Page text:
I’ve just returned from Siggraph 2010 in Los Angeles, where a poster presented by four researchers from the University of Tokyo breaks new ground in human/computer interaction. While most HCI research and development has been in display devices operating with visual (monitor), auditory (sound card), and less common tactile (braille,haptic) output, “Meta Cookie” describes an innovative “wearable olfactory display” employing “augmented reality technology and olfactory display technology”.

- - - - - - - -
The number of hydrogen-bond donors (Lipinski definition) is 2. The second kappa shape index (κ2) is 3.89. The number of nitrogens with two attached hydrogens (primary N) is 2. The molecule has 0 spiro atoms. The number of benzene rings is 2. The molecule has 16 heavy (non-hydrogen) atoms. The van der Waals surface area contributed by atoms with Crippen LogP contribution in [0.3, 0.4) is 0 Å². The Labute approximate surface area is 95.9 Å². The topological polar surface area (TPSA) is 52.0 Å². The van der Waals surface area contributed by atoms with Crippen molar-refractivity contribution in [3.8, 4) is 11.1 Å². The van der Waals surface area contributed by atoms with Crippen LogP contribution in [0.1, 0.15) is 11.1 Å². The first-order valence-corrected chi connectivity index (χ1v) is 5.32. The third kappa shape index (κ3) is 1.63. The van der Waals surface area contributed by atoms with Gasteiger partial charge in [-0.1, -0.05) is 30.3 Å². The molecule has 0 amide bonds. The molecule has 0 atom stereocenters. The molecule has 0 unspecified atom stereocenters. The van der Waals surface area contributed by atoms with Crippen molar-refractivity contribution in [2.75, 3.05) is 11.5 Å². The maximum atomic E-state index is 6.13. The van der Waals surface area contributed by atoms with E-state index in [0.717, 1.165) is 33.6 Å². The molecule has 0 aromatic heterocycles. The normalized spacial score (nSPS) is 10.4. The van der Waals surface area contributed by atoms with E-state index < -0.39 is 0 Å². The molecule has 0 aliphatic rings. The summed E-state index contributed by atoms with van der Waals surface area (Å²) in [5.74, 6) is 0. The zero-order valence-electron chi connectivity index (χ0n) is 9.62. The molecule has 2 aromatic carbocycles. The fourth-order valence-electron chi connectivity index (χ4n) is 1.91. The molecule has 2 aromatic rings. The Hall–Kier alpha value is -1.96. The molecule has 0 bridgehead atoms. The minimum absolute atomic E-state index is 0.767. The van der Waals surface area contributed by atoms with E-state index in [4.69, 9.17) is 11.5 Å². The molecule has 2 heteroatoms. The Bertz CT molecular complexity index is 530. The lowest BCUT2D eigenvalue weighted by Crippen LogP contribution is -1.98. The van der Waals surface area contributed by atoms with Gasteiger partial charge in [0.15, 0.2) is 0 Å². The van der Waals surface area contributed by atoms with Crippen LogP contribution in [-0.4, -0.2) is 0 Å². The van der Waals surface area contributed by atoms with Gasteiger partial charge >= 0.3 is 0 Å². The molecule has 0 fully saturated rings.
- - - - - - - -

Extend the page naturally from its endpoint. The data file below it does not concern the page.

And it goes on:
A menu allows the user to select which kind of virtual cookie they’d like to consume while holding a uniquely marked “augmented reality cookie” and wearing a special helmet. Cameras on the helmet track the cookie, with a heads up display overlaying the appearance of the desired cookie. The head/cookie tracking system triangulates the position of the cookie in 3D space, as the helmet’s aroma injectors produce the cookie’s simulated aroma and strength relative to its distance from the user’s nose. The system’s “palette” is capable of “displaying” chocolate, almond, tea, strawberry, orange, maple, lemon, and cheese cookies.